For a long time, a heated debate has existed for the use of expert testimony in legal proceedings. This has been caused by the misuse of scientific evidence in an uncountable number of times resulting in innocent people being sent to jail. For instance, Gershman notes that in the case of Miller vs. Pate, the defendant was wrongly imprisoned despite the judge admitting that the scientific evidence was insufficient to warrant a fair court ruling. The Frye test gave guidelines of accepting expert evidence in law courts, but was jolted in 1993, thanks to Supreme Court ruling rendering the system insufficient. The Daubert vs. Merryl Dow case made Frye irrelevant and no longer dependable in accepting scientific evidence. This paper explains the differences between Frye and Daubert Test as well as the accepted test in Florida.
The Frye test was coined in 1923 in the case of Frye vs. US where James Frye was being tried for murder. The defendant presented expert evidence to the court showing his blood pressure to prove that he was saying the truth by not admitting culpability. The truth test was used to determine whether a person was telling the truth or not. In the end, the judges adopted the method and used it in subsequent cases. The test is also called the Frye Standard and entails gauging the expert evidence on the testimony of complainants and defendants. Until now, many states in the US still accept expert evidence based on Frye Standard despite the opposition that the system has received over time (Cheng & Yoon, 2005).
The Daubert Test gives the guidelines regarding the acceptance of the expert testimony in legal proceedings in the United States. In court, a pursuant is allowed to raise Daubert Motion, which excludes the use of unqualified evidence by the judge(s). The Daubert trilogy refers to three cases that applied the Daubert standard: General Electric Co. v. Joiner, Kumho Tire Co. v. Carmichael, and Daubert v. Merrell Dow Pharmaceuticals. Under Daubert Standard, the judge is the gatekeeper and the use of scientific evidence depends on his guidance. Second, the judge must ensure that the expert testimony is relevant to the case. Third, expert testimony will be accepted upon the proof a sound scientific methodology used to arrive at it. Lastly, relevant factors of Daubert rule include empirical testing and potential error rate (Cheng & Yoon, 2005).
Difference between Frye and Daubert Tests
In comparing the Frye and Daubert Standards, it is important to consider the DNA admissibility of both tests. Daubert Test is much more considerate to errors than Frye because it determines the rates of mistakes while gathering and compiling evidence. Additionally, in Frye tests, the calculation of genetic match is based on the admissibility of evidence whereas in Daubert is based on the weight of the evidence. The two tests also have different approaches concerning judges and their opinions on the case. In Frye, the judges have the power to give the ultimate decision concerning the truth tests. In Daubert, the judges are considered as gatekeepers are authorized to exclude any evidence that does not meet the standards of admissibility. In Frye, the expert testimony is accepted as long as it is approved by the scientific community, while in Daubert test, the evidence is accepted as long as a reliable methodology is presented. As a result, the Daubert test seems a more realistic approach to scientific evidence and it has since replaced the Frye test in many states in the US (Jensen, 2012).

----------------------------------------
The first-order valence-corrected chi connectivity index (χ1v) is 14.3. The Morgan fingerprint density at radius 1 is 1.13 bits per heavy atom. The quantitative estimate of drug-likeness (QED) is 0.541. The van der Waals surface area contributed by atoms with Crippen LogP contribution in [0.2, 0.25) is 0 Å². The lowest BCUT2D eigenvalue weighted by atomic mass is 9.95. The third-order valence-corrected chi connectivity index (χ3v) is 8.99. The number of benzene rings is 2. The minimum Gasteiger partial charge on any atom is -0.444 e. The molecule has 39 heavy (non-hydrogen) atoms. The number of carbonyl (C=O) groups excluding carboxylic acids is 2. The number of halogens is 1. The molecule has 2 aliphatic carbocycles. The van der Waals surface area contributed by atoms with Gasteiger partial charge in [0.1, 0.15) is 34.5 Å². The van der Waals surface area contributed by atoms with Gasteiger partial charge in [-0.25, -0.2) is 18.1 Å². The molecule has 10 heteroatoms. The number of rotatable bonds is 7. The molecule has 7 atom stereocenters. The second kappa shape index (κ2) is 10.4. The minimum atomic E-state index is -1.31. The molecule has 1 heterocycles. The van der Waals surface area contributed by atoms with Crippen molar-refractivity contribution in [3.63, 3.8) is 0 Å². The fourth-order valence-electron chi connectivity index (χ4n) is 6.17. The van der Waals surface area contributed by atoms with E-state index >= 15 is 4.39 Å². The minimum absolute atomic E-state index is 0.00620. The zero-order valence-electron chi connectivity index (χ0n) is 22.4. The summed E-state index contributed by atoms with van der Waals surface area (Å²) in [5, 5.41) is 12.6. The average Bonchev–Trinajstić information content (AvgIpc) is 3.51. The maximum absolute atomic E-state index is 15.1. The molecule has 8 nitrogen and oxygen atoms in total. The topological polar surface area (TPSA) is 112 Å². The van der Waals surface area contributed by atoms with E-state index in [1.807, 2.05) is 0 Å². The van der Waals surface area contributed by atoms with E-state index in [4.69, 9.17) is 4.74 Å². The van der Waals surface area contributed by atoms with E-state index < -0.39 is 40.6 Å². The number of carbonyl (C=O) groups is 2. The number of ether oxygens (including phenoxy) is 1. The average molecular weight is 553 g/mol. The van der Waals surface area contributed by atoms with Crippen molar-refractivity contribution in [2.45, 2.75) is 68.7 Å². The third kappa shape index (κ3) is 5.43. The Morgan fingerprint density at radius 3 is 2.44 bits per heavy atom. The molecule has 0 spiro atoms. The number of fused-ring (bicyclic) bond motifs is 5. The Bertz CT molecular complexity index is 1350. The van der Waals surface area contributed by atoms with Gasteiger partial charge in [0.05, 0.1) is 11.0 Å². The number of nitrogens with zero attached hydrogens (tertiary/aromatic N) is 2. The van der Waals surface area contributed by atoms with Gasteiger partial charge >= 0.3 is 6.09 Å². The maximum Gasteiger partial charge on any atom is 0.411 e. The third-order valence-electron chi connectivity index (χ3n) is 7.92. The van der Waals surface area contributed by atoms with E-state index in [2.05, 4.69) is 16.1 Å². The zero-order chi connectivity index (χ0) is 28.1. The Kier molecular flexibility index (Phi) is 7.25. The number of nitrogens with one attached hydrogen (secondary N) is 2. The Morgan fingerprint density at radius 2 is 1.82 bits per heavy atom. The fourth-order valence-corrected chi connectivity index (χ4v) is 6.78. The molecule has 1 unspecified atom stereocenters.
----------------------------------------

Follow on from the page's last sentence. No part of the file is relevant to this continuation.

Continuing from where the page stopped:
In July 2013, Florida amended its law to give room for the adoption of Daubert Standards in its courts. Initially, Florida followed the Frye standards but replaced with Daubert Test since it was only applicable in case an expert was required to give testimony, but remaining insufficient in a majority of cases. The overreliance on Frye Standard meant that some cases lacked grounds for assessing the admissibility of expert testimony. After the amendment, the courts acted as gatekeepers and required to give ruling on the admissibility of the expert testimony/evidence based on the Daubert standard. Some of the cases that new standard has been used are the Perez vs. Bell South Telecommunications Inc., in which the court ruled that the expert testimony was inadmissible, and the Giamo vs. Florida Autosport, where the court accepted the expert testimony presented (Stuuner et al. , 2010).
Despite the fact that Daubert Standard seems a better approach in admitting expert testimony, several states in the United States have stuck to the old fryer standard. One reason for this trend is long procedures required to amend the law as well as the complexity of Daubert test. However, recently, most law activists in states that use the fryer standard have lobbied for adoption of the Daubert test. The Law activists claim that some defendants have been trained to pass the truth tests even if they are innocent since it only requires one to relax and switch his mind to other irrelevant issues.
Cheng, E. K., & Yoon, A. H. (2005). Does Frye or Daubert matter? A study of scientific
admissibility standards. Virginia Law Review, 471-513.
Jensen, P. J. (2012). Frye versus Daubert: Practically the same. Minn. L. Rev., 87, 1579.
Sturner, W. Q., Herrmann, M. A., Boden, C., Scarritt, T. P., Sherman, R. E., Harmon, T. S., &
Woods, K. B. (2010). The Frye hearing in Florida: an attempt to exclude scientific evidence. Journal of forensic sciences, 45(4), 908-910.